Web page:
everyone is here. I am going to get us started. Oh! Some folks from the U.K.! I know it’s
like nine hours later there, so thank you for joining us at night. As people that are
chatting in, you will only be able to see chat that comes from the presenters. But don’t
worry. We’ll share everything with you. If someone chats in a tip, we can share
that out with you during the event. So now we’re going to have a short poll.
The question is: What is your experience with brand guidelines? Are you, what are
brand guidelines? You’re not really sure. Do you know what they are,
but you don’t use them? Does your organization have
formal brand guidelines? Or are you really a master, and you
could rock this webinar yourself? Go ahead and just click on the radio
button that best represents you. If you can’t click on the radio button,
you can go ahead and chat into the chat box. I’m going to give us a few more seconds to
answer this question. We have about 450 people in the event itself, so that’s a lot of folks.
So I want to give you the opportunity to answer. It looks like a lot of folks are in the
top two categories where they’re not sure what brand guidelines are. Or they know
what they are, but they don’t use them. So you’re definitely in the right place today.
I’m going to give us five seconds. 5-4-3-2-1. And I’m going to show you the results. It
looks like about 83% of us really are new to this concept of brand guidelines, or
you may have them in your organization, but you don’t really use them. So you
are definitely in the right place today. I am going to turn the presentation
over to Gopika from Elefint, and she is going to share with you
today all about building a strong brand. Gopika, it’s all yours. Gopika: Ok. Great! Thank you so much
for that lovely introduction, Susan. And thanks, everyone, for joining today
for this webinar. My name is Gopika, and I am the founder and creative director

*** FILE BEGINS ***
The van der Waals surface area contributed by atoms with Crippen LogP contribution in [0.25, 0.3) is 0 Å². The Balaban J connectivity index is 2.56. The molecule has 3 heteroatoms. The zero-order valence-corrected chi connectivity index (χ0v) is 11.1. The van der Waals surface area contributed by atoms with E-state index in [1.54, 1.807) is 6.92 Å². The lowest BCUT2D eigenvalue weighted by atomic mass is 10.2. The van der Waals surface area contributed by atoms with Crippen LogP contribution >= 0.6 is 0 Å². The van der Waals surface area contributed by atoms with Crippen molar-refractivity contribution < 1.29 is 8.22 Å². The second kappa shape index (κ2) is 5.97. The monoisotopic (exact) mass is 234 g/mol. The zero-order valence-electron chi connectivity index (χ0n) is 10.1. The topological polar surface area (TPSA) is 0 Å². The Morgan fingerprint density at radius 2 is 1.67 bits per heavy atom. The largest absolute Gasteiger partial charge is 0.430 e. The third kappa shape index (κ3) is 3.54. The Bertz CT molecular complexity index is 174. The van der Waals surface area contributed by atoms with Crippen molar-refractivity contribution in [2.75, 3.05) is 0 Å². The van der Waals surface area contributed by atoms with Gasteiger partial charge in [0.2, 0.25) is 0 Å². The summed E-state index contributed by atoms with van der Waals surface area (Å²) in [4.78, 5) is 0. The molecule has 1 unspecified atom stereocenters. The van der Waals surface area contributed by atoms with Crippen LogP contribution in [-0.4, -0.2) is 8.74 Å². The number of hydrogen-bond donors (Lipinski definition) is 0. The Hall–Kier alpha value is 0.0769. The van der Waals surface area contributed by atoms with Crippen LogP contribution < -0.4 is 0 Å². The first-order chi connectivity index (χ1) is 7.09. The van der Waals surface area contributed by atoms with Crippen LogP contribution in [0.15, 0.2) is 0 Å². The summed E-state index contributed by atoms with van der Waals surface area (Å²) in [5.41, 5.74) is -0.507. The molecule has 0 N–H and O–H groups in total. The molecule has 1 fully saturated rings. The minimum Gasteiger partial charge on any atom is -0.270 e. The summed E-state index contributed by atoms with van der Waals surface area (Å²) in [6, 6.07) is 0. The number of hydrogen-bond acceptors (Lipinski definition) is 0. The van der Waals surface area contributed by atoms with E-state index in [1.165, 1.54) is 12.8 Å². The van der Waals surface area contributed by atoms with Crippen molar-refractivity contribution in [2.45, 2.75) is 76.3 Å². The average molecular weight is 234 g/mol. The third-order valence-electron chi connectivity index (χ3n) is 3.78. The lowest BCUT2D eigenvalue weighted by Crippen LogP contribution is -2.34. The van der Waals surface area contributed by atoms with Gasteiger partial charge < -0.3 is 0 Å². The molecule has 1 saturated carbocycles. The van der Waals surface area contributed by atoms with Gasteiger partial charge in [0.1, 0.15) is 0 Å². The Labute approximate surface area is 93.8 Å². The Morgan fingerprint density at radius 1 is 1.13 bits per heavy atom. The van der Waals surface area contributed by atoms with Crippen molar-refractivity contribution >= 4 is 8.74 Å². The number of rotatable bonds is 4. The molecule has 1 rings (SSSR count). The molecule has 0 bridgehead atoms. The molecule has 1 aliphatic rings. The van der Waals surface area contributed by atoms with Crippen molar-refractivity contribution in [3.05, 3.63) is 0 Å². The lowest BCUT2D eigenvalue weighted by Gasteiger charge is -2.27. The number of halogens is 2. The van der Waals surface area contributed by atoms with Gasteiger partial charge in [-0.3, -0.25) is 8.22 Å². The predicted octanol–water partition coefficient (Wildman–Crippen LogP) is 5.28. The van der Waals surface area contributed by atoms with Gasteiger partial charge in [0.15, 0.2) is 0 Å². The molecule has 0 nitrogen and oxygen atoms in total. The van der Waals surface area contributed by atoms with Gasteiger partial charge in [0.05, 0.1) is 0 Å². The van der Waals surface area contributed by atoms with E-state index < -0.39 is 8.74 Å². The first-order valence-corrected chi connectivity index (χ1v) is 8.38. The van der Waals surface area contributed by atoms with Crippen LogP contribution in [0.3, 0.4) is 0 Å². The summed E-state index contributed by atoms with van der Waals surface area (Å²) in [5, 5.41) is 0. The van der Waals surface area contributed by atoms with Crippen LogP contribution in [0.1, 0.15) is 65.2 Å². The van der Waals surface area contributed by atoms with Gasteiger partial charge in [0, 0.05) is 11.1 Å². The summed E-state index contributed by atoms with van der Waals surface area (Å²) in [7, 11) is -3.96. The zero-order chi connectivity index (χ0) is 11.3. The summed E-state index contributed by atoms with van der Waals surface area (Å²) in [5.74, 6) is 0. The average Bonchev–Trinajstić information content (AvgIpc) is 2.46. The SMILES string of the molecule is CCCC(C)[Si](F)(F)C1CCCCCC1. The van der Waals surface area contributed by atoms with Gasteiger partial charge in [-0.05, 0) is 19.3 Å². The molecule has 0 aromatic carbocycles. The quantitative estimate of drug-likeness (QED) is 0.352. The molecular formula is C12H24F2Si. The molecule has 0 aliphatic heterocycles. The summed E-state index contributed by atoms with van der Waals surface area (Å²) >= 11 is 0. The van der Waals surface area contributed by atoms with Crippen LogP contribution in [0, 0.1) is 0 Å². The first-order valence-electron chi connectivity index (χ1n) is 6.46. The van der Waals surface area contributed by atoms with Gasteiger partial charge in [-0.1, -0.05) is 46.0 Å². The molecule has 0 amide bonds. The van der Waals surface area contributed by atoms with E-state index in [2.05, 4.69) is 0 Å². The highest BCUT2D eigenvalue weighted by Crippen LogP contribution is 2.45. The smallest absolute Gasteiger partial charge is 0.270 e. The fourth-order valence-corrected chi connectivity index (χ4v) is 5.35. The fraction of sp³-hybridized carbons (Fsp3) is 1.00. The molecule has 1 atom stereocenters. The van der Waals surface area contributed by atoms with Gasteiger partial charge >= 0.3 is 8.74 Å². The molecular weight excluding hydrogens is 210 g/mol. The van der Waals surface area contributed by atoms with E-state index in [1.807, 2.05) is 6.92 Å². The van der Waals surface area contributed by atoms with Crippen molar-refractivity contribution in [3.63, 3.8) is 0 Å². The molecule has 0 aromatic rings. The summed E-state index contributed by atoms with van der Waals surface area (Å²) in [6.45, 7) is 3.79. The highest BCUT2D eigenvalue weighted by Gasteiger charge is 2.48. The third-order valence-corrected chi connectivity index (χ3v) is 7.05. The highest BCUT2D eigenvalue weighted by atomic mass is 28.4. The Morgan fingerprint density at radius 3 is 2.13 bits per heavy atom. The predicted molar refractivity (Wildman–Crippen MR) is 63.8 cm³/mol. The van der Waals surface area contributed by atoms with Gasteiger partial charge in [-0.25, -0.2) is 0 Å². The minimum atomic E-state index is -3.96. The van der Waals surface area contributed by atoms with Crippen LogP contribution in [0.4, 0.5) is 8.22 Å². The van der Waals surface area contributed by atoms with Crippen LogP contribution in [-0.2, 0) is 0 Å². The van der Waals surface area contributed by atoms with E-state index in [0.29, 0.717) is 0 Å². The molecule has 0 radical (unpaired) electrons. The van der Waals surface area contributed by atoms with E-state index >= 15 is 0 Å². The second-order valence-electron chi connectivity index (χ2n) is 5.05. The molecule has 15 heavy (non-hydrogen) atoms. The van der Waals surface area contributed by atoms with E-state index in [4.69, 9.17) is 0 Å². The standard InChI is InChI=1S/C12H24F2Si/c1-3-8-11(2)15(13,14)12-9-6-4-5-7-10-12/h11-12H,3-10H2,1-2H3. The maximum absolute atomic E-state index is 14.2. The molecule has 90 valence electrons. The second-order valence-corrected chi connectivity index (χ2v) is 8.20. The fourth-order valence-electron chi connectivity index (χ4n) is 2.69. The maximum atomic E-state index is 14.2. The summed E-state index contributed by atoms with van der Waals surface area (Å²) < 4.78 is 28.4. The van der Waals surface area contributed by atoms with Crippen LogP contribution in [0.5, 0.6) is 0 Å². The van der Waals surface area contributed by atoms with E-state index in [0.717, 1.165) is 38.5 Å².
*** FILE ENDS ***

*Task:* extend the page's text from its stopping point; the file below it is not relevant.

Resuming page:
at Elefint. And like Susan mentioned, I set out to start Elefint as a way to bring
really high-quality design to social causes. We’re also based here in San Francisco.
It’s lovely to have TechSoup as our neighbor. And since we started out, we’ve worked with
more than 300 nonprofits around the world. Some of our specialties include branding
and web design and pretty much everything in between. So we’re a full service
studio. We recently launched our very first online design curriculum with TechSoup
which was so much fun to create. And hopefully, it looks like a lot
of you are interested in learning about what brand guidelines are. So
that free course walks you through that. It gives you some steps
to building out your own. Over the next hour or so, I’ll be discussing
what makes a strong brand and walking you through some examples of brands that I love.
Some of the examples are from our own clients, Elefint clients, while others are pulled from
my library of inspiration. So every designer will have a source or pool of inspiration,
so I’m going to share some of that with you. Definitely post some questions to the chat
group throughout as we go, and as time allows, I’ll pause and answer your
questions. Ok. So let’s get started. Alright. So we all want a strong, memorable
brand. It’s one of our favorite types of projects at Elefint because it relies on a deep
understanding of who you are as an organization and how you want to express yourself
to the world. Branding projects require a lot of teamwork, collaboration,
intuition, and creativity. This may sound like a lot, but the fact that you’re in this webinar is a
really great start. I’m hoping to cover the basics with you and get some of your creative
juices flowing on how you can tackle your organization’s
branding. So, what is a brand? We typically think of our website and
print materials, you know, all the things that you can see as our branding. But
it’s really much, much more than that. A brand is your personality, and it
extends well beyond the printed page. When done right, people understand who
you are. They can recognize your cause, and they remember you. Whenever we work on a branding project
at Elefint, we start off by personifying an organization. We ask our clients certain
questions that give us a better sense of its personality. Questions include: what
kind of music does this brand listen to? Where does it go for fun? What’s
your brand’s favorite outfit? These questions, however silly they may seem,
allow our clients to think outside the box and begin to see their brand as more than just
a logo. So this is a really fun part for us because we get into the abstract, the
aspirations. Maybe there’s a certain outfit the brand wears today, but there’s a certain
outfit that the brand wants to wear in a year from now. And understanding that and
thinking about the brand in terms of a person and those unique, sort of, interests
and preferences, helps me as a designer get into certain decisions. And I’ll walk
you through some of that thought process later on in this presentation. In essence,
your brand is a combination of soul, heart, and mind. The more you
understand about each of these aspects of your organization, the stronger your
brand will be. So let’s take a look at each of these levels in more detail. Your true north is the soul of your organization.
It’s defined by your values and purpose on this planet. And sometimes it’s a